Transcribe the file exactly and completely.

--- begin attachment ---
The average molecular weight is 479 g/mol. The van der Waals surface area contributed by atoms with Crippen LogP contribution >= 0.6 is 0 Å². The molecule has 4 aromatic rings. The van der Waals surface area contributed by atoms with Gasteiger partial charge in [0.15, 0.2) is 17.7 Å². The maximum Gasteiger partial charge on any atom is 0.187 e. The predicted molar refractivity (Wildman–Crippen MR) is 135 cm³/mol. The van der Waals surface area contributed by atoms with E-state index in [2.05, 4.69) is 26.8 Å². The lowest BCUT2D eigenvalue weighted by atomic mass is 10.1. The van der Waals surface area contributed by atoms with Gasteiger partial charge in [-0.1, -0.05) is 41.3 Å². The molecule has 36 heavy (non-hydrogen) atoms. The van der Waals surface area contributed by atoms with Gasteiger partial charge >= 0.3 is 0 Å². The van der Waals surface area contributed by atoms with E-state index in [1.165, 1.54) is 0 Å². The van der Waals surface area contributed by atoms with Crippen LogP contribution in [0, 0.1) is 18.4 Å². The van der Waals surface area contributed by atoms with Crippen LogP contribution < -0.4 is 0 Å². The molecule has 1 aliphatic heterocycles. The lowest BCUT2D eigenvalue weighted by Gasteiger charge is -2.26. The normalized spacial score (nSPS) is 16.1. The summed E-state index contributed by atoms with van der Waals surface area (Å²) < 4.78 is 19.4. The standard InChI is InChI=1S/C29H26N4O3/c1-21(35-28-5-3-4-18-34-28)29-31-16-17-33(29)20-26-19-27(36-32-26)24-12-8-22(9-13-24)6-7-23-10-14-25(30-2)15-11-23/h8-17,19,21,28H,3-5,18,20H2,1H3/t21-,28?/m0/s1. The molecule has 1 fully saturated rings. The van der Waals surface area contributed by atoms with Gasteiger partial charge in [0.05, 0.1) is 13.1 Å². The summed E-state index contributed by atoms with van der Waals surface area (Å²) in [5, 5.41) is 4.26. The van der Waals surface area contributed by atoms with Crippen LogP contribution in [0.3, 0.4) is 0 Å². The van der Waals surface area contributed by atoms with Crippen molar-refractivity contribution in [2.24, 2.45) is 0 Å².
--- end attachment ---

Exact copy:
The average molecular weight is 479 g/mol. The van der Waals surface area contributed by atoms with Crippen LogP contribution >= 0.6 is 0 Å². The molecule has 4 aromatic rings. The van der Waals surface area contributed by atoms with Gasteiger partial charge in [0.15, 0.2) is 17.7 Å². The maximum Gasteiger partial charge on any atom is 0.187 e. The predicted molar refractivity (Wildman–Crippen MR) is 135 cm³/mol. The van der Waals surface area contributed by atoms with E-state index in [2.05, 4.69) is 26.8 Å². The lowest BCUT2D eigenvalue weighted by atomic mass is 10.1. The van der Waals surface area contributed by atoms with Gasteiger partial charge in [-0.1, -0.05) is 41.3 Å². The molecule has 36 heavy (non-hydrogen) atoms. The van der Waals surface area contributed by atoms with Gasteiger partial charge >= 0.3 is 0 Å². The van der Waals surface area contributed by atoms with E-state index in [1.165, 1.54) is 0 Å². The van der Waals surface area contributed by atoms with Crippen LogP contribution in [0, 0.1) is 18.4 Å². The van der Waals surface area contributed by atoms with Crippen LogP contribution < -0.4 is 0 Å². The molecule has 1 aliphatic heterocycles. The lowest BCUT2D eigenvalue weighted by Gasteiger charge is -2.26. The normalized spacial score (nSPS) is 16.1. The summed E-state index contributed by atoms with van der Waals surface area (Å²) < 4.78 is 19.4. The standard InChI is InChI=1S/C29H26N4O3/c1-21(35-28-5-3-4-18-34-28)29-31-16-17-33(29)20-26-19-27(36-32-26)24-12-8-22(9-13-24)6-7-23-10-14-25(30-2)15-11-23/h8-17,19,21,28H,3-5,18,20H2,1H3/t21-,28?/m0/s1. The molecule has 1 fully saturated rings. The van der Waals surface area contributed by atoms with Gasteiger partial charge in [0.05, 0.1) is 13.1 Å². The summed E-state index contributed by atoms with van der Waals surface area (Å²) in [5, 5.41) is 4.26. The van der Waals surface area contributed by atoms with Crippen LogP contribution in [0.3, 0.4) is 0 Å². The van der Waals surface area contributed by atoms with Crippen molar-refractivity contribution in [2.24, 2.45) is 0 Å².